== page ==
And if I have to tell you, you know, doing speeches, I’d say — they say it’s not presidential to call up these massive leaders of business. I think it’s very presidential. And if it’s not presidential, that’s OK. That’s OK. Because I actually like doing it.

 
Trump styles himself, in his rallies and actions, as our own fixer-in-chief, believing it better for citizens to place their hopes not within institutions, but within him. What could possibly go wrong?

russia’s fixer-in-chief

 
David Filipov, writing in The Washington Post about Russia’s fixer-in-chief:

On any given nightly news broadcast, Vladi­mir Putin, face devoid of expression, voice quiet but martial, interrogates a cabinet minister or a director of a state-run factory or a utilities chief. If the economic news is good, the subordinate is off the hook and the next segment comes on.

But if prices have spiked, or salaries are low, or costs have gone way over budget, then ­Putin lays into the unfortunate bureaucrat — “What’s wrong with your head?” “Are you ­crazy?” “What are you saying?”— as the cameras roll and the Russian president’s quarry stammers and squirms.

It’s populist political theater that makes for really, really awkward television. But it helps explain the riddle of the enduring popularity of a ruler who has no checks on his power, no serious opposition, and who presides over a country mired in an economic slowdown.

Even as Putin plays the role of grand inquisitor, he has also positioned himself as the one person in the country to whom citizens can turn at a time when faith in government institutions is low.

 
George Will, writing back in October

… “the underlying goal” of Putin’s domestic disinformation is less to persuade than “to engender cynicism”: “When people stop trusting any institutions or having any firmly held values, they can easily accept a conspiratorial vision of the world.” Putin’s Kremlin is weaving a web of incongruous but useful strands.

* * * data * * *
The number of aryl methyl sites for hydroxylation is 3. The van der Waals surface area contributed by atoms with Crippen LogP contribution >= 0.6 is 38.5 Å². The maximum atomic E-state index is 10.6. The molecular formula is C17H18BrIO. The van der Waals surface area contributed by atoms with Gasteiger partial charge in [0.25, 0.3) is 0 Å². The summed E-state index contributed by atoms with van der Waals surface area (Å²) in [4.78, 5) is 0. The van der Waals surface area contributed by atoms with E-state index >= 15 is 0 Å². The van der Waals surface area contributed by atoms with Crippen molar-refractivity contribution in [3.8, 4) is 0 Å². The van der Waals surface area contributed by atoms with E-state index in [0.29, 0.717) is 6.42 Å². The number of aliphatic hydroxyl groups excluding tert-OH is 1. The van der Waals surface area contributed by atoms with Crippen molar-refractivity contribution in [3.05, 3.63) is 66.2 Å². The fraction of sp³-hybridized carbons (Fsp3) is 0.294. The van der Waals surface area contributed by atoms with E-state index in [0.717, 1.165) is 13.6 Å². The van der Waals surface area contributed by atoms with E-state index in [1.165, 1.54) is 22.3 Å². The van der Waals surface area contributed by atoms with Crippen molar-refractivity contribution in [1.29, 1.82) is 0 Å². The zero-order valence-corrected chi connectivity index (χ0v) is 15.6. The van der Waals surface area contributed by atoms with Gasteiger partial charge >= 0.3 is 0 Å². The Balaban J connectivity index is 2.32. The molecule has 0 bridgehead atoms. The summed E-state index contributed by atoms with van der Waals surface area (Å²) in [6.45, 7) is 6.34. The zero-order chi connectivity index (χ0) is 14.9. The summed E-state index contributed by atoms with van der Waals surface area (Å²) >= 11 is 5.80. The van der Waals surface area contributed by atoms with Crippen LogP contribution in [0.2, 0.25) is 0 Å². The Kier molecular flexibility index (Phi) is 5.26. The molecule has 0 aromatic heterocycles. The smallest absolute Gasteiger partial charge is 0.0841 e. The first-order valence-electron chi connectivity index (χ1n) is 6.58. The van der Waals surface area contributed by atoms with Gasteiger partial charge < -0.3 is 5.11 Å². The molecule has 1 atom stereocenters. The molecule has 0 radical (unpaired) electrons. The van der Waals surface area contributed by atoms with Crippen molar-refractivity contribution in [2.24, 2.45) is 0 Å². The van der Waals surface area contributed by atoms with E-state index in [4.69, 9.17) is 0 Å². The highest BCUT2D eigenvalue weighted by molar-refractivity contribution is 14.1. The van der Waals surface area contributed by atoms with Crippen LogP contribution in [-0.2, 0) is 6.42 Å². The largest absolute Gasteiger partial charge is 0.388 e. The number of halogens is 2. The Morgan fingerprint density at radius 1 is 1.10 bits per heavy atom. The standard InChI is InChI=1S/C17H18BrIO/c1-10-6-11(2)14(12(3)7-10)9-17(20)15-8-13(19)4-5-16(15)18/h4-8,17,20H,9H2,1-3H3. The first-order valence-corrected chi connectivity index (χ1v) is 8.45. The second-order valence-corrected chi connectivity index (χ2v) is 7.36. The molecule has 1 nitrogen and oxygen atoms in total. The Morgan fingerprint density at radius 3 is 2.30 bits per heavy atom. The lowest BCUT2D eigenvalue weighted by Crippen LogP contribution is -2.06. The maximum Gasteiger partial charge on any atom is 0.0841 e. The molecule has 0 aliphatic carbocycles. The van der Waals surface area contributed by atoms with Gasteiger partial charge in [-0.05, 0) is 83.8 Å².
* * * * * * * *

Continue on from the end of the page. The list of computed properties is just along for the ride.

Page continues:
In many worrisome ways, the 1930s are being reprised. In Europe, Russia is playing the role of Germany in fomenting anti-democratic factions. In inward-turning, distracted America, the role of Charles Lindbergh is played by a presidential candidate smitten by Putin and too ignorant to know the pedigree of his slogan “America First.”

 
 

trump cheered for carrier deal even as other jobs are trimmed

 
From NYT:

The president-elect warned Gregory Hayes, the chief executive of Carrier’s parent, United Technologies, that he had to find a way to save a substantial share of the jobs it had vowed to move to Mexico, or he would face the wrath of the incoming administration.

“The free market has been sorting it out and America’s been losing,” Mr. Pence added, as Mr. Trump interjected, “Every time, every time.”

 
Also. From The Wall Street Journal (paywall) .

Some economists called Mr. Trump’s actions, including an earlier agreement with Ford Motor Co. to keep some production at a Kentucky plant, an unsustainable intervention in the economy.

“If this is what the Trump team thinks macroeconomic policy is, then they don’t understand the scale of the economy,” said Justin Wolfers, a professor of economics and public policy at the University of Michigan.

The economy currently loses nearly 7 million jobs a quarter through the churn of companies failing, closing or leaving the U.S., Mr. Wolfers said, citing data from the Bureau of Labor Statistics. “Firms contracting or leaving a market is the natural state of business.”

The more pressing issue for the incoming administration would be to find ways to encourage more private job creation, rather than trying to intervene to prevent individual firms from leaving or shutting down.

“Deal-making is not macroeconomic policy,” Mr. Wolfers said. “We should understand it’s politics, not economics.”

 
And. An interview with Mike Pence.

His comments […] suggest that a Trump White House would eschew many of the free-market principles that have guided prior Republican administrations, including injecting itself into the personnel and long-term operating decisions of individual companies.